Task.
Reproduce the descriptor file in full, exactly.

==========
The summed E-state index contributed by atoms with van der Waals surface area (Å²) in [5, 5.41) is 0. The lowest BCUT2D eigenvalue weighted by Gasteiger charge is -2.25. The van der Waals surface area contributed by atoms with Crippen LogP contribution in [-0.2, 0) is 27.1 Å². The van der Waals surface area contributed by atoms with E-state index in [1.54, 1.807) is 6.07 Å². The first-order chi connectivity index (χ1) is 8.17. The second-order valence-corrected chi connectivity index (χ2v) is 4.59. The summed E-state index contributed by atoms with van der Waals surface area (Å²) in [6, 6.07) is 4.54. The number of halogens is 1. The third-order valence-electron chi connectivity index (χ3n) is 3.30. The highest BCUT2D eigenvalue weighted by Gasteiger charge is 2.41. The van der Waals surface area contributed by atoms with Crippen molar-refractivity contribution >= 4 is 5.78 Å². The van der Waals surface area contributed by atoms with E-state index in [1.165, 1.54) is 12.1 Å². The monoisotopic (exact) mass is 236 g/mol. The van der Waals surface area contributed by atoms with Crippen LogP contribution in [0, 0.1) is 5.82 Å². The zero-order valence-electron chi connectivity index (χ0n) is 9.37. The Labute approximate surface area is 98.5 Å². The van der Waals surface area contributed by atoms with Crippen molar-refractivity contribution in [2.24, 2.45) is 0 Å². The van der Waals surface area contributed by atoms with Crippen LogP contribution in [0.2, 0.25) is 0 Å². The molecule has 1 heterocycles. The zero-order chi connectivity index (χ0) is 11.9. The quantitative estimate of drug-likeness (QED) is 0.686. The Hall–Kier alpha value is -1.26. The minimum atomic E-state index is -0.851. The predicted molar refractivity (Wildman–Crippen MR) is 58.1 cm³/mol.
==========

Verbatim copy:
The summed E-state index contributed by atoms with van der Waals surface area (Å²) in [5, 5.41) is 0. The lowest BCUT2D eigenvalue weighted by Gasteiger charge is -2.25. The van der Waals surface area contributed by atoms with Crippen LogP contribution in [-0.2, 0) is 27.1 Å². The van der Waals surface area contributed by atoms with E-state index in [1.54, 1.807) is 6.07 Å². The first-order chi connectivity index (χ1) is 8.17. The second-order valence-corrected chi connectivity index (χ2v) is 4.59. The summed E-state index contributed by atoms with van der Waals surface area (Å²) in [6, 6.07) is 4.54. The number of halogens is 1. The third-order valence-electron chi connectivity index (χ3n) is 3.30. The highest BCUT2D eigenvalue weighted by Gasteiger charge is 2.41. The van der Waals surface area contributed by atoms with Crippen molar-refractivity contribution >= 4 is 5.78 Å². The van der Waals surface area contributed by atoms with E-state index in [1.165, 1.54) is 12.1 Å². The monoisotopic (exact) mass is 236 g/mol. The van der Waals surface area contributed by atoms with Crippen LogP contribution in [0, 0.1) is 5.82 Å². The zero-order valence-electron chi connectivity index (χ0n) is 9.37. The Labute approximate surface area is 98.5 Å². The van der Waals surface area contributed by atoms with Crippen molar-refractivity contribution in [2.24, 2.45) is 0 Å². The van der Waals surface area contributed by atoms with Crippen LogP contribution in [0.2, 0.25) is 0 Å². The molecule has 1 heterocycles. The zero-order chi connectivity index (χ0) is 11.9. The quantitative estimate of drug-likeness (QED) is 0.686. The Hall–Kier alpha value is -1.26. The minimum atomic E-state index is -0.851. The predicted molar refractivity (Wildman–Crippen MR) is 58.1 cm³/mol.